Yams Collective member and artist Sienna Shields said “Every Whitney Biennial I have ever been to, you can barely count the number of black artists in the show on one hand. I didn't want to be a part of that," Shields said. “There are so many amazing artists of color that I have known in the past 12 years in New York that are essentially overlooked. But I just felt it was time for an intervention." Poet Christa Bell explained: “[O]ur entire participation was a protest... Just because people don't know that doesn't mean it is any less of a protest. Withdrawal was the final act of protest. Black people en masse being inside of an institution like the Whitney, presenting art, is itself a form of protest. We just followed it through to its inevitable conclusion." [17]

See also[edit]

References[edit]

  1. ^ The determination of what constitutes "American art" (and whether non-citizens of the United States who work or show in America may be included in the biennial) has been subject to different interpretations by various biennial curators. In 2006, European-born curators Chrissie Iles of the Whitney (English) and Philippe Vergne (French) of Minneapolis's Walker Art Center included a number of non-citizens in their biennial.
  2. ^ Randy Kennedy (February 8, 2014), Seeking U.S. Art All Over Map. Just Check GPS. New York Times.
  3. ^ Leslie Camhi (February 24, 2010), Art: Women at the 2010 Whitney Biennial Vogue.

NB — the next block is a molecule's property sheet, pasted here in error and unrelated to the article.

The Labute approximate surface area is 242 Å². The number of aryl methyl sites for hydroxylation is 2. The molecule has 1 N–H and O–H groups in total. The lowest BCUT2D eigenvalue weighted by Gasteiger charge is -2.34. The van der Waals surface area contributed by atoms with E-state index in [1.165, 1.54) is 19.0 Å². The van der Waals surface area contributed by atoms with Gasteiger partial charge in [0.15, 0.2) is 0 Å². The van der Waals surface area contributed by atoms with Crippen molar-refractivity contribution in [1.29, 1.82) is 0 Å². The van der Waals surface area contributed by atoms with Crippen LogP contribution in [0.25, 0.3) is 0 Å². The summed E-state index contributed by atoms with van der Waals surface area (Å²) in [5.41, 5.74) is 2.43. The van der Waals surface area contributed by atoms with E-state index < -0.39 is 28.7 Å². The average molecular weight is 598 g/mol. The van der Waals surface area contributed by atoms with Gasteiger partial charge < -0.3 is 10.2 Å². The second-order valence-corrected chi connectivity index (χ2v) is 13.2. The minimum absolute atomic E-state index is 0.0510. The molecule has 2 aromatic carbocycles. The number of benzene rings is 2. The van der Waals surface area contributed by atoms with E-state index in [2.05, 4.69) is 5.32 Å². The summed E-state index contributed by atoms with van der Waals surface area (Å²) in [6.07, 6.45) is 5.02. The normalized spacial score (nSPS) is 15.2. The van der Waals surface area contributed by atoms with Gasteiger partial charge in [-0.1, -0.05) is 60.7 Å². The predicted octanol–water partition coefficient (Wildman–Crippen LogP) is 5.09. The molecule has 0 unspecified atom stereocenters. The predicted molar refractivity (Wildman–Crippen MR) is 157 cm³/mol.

4. ^ Ellen Gamerman (March 1, 2012), At the Whitney, the Art Is Moving Wall Street Journal.
  5. ^ Roberta Smith (March 1, 2012). "A Survey of a Different Color 2012 Whitney Biennial". New York Times (Art Review). Retrieved March 5, 2012. 
  6. ^ Sascha Verna (March 4, 2012). "Die New Yorker "Whitney Biennial" untersucht die amerikanische Gegenwartskunst". Deutschlandradio Kultur. Retrieved March 5, 2012. 
  7. ^ a b Carol Vogel (November 29, 2012), Whitney Museum Announces Biennial Plans New York Times.
  8. ^ Michael Kimmelman (March 12, 2004), Touching All Bases At the Biennial New York Times.
  9. ^ Roberta Smith (March 5, 1993), At the Whitney, A Biennial With A Social Conscience New York Times.
  10. ^ Dickenson, Elanore (2008). "Gender Discrimination in the Art Field.". Guerrilla Girls. 
  11. ^ ""Difference as identity in "The other story" and the 1993 Whitney bienn" by Vanessa Faye Johnson". ir.library.louisville.edu. Retrieved 2016-01-27. 
  12. ^ Hughes, Robert (1993-03-22). "Art: The Whitney Biennial: A Fiesta of Whining". Time. ISSN 0040-781X. Retrieved 2016-01-27. 
  13. ^ "What Does Diversity In The Art World Look Like?". The Huffington Post. Retrieved 2016-01-28. 
  14. ^ "The Whitney Biennial for Angry Women". The New Inquiry. 2014-04-04. Retrieved 2016-01-28. 
  15. ^ "HOWDOYOUSAYYAMINAFRICAN? | Whitney Museum of American Art". whitney.org. Retrieved 2016-01-28. 
  16. ^ "The Yams, On the Whitney and White Supremacy - artnet News". artnet News. Retrieved 2016-01-28. 
  17. ^ "Why the Yams Protsted the Whitney Biennial - artnet News". artnet News. Retrieved 2016-01-28. 

External links[edit]